15 major stars almost cast in iconic classic TV roles

Famous faces we almost knew as Spock, Gilligan, Fonzie and more.

Image: AP Photo

Casting has always been a competitive game, and for top acting talents, accepting a role isn't always just about saying yes in the moment. It's about the longterm trajectory of your career, and where this particular role fits in. Sometimes, it works. Sometimes, it's not quite right.

For many actors, there's no better place to turn than classic TV to land breakout roles or get their feet wet in their earliest parts. But what about all those TV roles these massive stars missed out on or chose to turn down? 

Here, we offer a look back on some of classic TV's biggest parts, borrowing the view from the casting director's chair on hit series like Happy Days, I Love Lucy, Star Trek and more. Below, see all the famous faces you came this close to associating with some of TV's most iconic characters. 

1. Martin Landau as Spock

Star Trek debuted in 1966, with Leonard Nimoy playing Spock, of course. Martin Landau was also notably considered for the part, but as TV history unfolded, instead of the world's most logical sidekick, Landau was destined that same year to become an Emmy-nominated master of disguise as Rollin Hand on Mission: Impossible.

2. Arnold Schwarzenegger as The Incredible Hulk

Before Arnold Schwarzenegger commanded audiences' attention as Conan the Barbarian in 1982, he was considered for the starring role in the 1977 series The Incredible Hulk. The part went to another bodybuilder, Lou Ferrigno. Arnold did appear as a bodybuilder on TV that year, though, in both The Streets of San Francisco and The San Pedro Beach Bums.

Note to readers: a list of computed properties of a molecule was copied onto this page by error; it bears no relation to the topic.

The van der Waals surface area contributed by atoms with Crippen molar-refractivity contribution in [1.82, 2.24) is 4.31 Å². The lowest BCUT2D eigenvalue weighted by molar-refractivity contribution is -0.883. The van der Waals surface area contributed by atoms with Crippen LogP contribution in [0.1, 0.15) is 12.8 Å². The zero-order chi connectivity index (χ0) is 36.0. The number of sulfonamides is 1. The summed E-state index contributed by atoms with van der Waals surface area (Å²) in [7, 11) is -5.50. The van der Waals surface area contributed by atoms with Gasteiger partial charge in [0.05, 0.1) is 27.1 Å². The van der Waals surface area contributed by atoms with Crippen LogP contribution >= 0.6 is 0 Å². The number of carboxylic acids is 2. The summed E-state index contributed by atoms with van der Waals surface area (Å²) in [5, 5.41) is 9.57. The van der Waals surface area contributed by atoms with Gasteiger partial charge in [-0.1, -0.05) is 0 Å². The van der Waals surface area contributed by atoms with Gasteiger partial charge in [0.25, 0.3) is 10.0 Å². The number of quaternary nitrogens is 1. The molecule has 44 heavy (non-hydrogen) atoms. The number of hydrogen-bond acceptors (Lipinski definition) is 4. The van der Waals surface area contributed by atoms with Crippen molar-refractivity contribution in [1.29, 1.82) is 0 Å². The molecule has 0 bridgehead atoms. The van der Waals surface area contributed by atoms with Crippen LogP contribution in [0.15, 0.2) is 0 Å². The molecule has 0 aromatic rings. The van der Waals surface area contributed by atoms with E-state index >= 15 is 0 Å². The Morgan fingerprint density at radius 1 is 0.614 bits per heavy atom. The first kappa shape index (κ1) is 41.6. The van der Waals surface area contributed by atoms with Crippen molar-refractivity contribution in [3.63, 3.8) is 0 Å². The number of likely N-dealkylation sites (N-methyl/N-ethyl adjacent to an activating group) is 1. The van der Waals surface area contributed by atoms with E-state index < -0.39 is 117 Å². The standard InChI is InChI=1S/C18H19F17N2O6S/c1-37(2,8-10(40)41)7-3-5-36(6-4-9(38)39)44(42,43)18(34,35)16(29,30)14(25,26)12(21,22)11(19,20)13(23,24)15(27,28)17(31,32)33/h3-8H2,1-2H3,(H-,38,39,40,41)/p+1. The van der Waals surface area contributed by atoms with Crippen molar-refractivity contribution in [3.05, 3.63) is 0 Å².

Image: AP Photo

3. Raquel Welch as Mary Ann Summers

By the time Gilligan's Island premiered in 1964, Raquel Welch had been cast in a few bit parts on TV shows like McHale's Navy and Bewitched. If she'd been cast as Mary Ann on the show, then, it would naturally have been her breakout role. Instead it was a small part in the 1966 movie One Million Years B.C. that rocketed her to fame as a Hollywood bombshell, instead of one of TV's prettiest girls next door.

4. Ed O'Neill as Sam Malone

Ed O'Neill ultimately became a TV icon, as everyone's favorite grouchy patriarch on the 1986 series Married With Children. But can you even imagine how different his career would've spun if instead he'd been cast as Cheers leading man Sam Malone? Since he wasn't, when Cheers premiered in 1982, O'Neill settled for the starring role in a TV movie called Farrell for the People.

5. Michael Nesmith as Arthur "Fonzie" Fonzarelli

After The Monkees series ended in 1968, its towering star Michael Nesmith took a long break from acting. That didn't stop him from trying out for the part of Fonzie on Happy Days, though. When the part ultimately went to Henry Winkler, Nesmith wouldn't be seen again on TV until he hosted his own short-lived 1985 series Television Parts.

6. Micky Dolenz as Fonzie

Nesmith wasn't the only Monkee to extend a thumb towards landing the part of the Fonz. Micky Dolenz came even closer to landing the gig, but in the end, he was just too tall to cast. Lucky for Winkler he was a full six inches shorter. Dolenz went back to building his burgeoning career as a voice actor, appearing in various animated series throughout the rest of the 1970s, including a stint voicing many characters on nearly every episode of Captain Caveman and the Teen Angels.

7. Frank Sinatra as The Joker

Cesar Romero's Joker from the 1966 Batman series is still regarded by staunch fans as the best portrayal of the character on film. But according to Burt Ward, the part could've gone to Frank Sinatra if he'd only piped up a little bit sooner. By the time Sinatra asked for the part, Romero had already beat him to the punch (POW!), officially cast as the green-haired villain before Ol' Blue Eyes had a chance to bat his lashes at the casting director.

8. John Lithgow as Frasier Crane